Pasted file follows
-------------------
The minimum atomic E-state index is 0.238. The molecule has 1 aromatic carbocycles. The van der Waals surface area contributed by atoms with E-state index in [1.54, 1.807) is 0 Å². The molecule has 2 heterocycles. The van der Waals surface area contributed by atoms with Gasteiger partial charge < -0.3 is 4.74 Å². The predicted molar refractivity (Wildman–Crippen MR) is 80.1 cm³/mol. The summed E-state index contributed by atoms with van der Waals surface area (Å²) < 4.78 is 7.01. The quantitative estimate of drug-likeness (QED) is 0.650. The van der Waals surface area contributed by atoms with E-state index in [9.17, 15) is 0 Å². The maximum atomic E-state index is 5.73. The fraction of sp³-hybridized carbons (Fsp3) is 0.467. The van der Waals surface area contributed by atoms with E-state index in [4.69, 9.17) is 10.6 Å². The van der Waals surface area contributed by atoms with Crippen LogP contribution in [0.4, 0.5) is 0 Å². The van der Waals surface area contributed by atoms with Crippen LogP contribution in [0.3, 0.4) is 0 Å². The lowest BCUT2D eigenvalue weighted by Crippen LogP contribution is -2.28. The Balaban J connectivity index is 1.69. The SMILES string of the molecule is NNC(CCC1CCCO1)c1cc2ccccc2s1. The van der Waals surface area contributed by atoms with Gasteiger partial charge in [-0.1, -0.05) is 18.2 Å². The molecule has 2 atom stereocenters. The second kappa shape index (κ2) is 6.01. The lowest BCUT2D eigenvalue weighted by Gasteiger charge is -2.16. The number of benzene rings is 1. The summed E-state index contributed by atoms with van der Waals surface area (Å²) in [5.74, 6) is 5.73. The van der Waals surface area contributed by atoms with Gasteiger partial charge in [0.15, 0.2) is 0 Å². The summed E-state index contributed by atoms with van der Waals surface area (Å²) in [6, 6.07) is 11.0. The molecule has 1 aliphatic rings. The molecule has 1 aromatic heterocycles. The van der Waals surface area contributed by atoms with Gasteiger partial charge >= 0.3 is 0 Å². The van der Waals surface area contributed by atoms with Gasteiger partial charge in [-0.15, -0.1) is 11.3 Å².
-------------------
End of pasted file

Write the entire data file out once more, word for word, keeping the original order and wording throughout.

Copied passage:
The minimum atomic E-state index is 0.238. The molecule has 1 aromatic carbocycles. The van der Waals surface area contributed by atoms with E-state index in [1.54, 1.807) is 0 Å². The molecule has 2 heterocycles. The van der Waals surface area contributed by atoms with Gasteiger partial charge < -0.3 is 4.74 Å². The predicted molar refractivity (Wildman–Crippen MR) is 80.1 cm³/mol. The summed E-state index contributed by atoms with van der Waals surface area (Å²) < 4.78 is 7.01. The quantitative estimate of drug-likeness (QED) is 0.650. The van der Waals surface area contributed by atoms with E-state index in [9.17, 15) is 0 Å². The maximum atomic E-state index is 5.73. The fraction of sp³-hybridized carbons (Fsp3) is 0.467. The van der Waals surface area contributed by atoms with E-state index in [4.69, 9.17) is 10.6 Å². The van der Waals surface area contributed by atoms with Crippen LogP contribution in [0.4, 0.5) is 0 Å². The van der Waals surface area contributed by atoms with Crippen LogP contribution in [0.3, 0.4) is 0 Å². The lowest BCUT2D eigenvalue weighted by Crippen LogP contribution is -2.28. The Balaban J connectivity index is 1.69. The SMILES string of the molecule is NNC(CCC1CCCO1)c1cc2ccccc2s1. The van der Waals surface area contributed by atoms with Gasteiger partial charge in [-0.1, -0.05) is 18.2 Å². The molecule has 2 atom stereocenters. The second kappa shape index (κ2) is 6.01. The lowest BCUT2D eigenvalue weighted by Gasteiger charge is -2.16. The number of benzene rings is 1. The summed E-state index contributed by atoms with van der Waals surface area (Å²) in [5.74, 6) is 5.73. The van der Waals surface area contributed by atoms with Gasteiger partial charge in [0.15, 0.2) is 0 Å². The summed E-state index contributed by atoms with van der Waals surface area (Å²) in [6, 6.07) is 11.0. The molecule has 1 aliphatic rings. The molecule has 1 aromatic heterocycles. The van der Waals surface area contributed by atoms with Gasteiger partial charge >= 0.3 is 0 Å². The van der Waals surface area contributed by atoms with Gasteiger partial charge in [-0.15, -0.1) is 11.3 Å².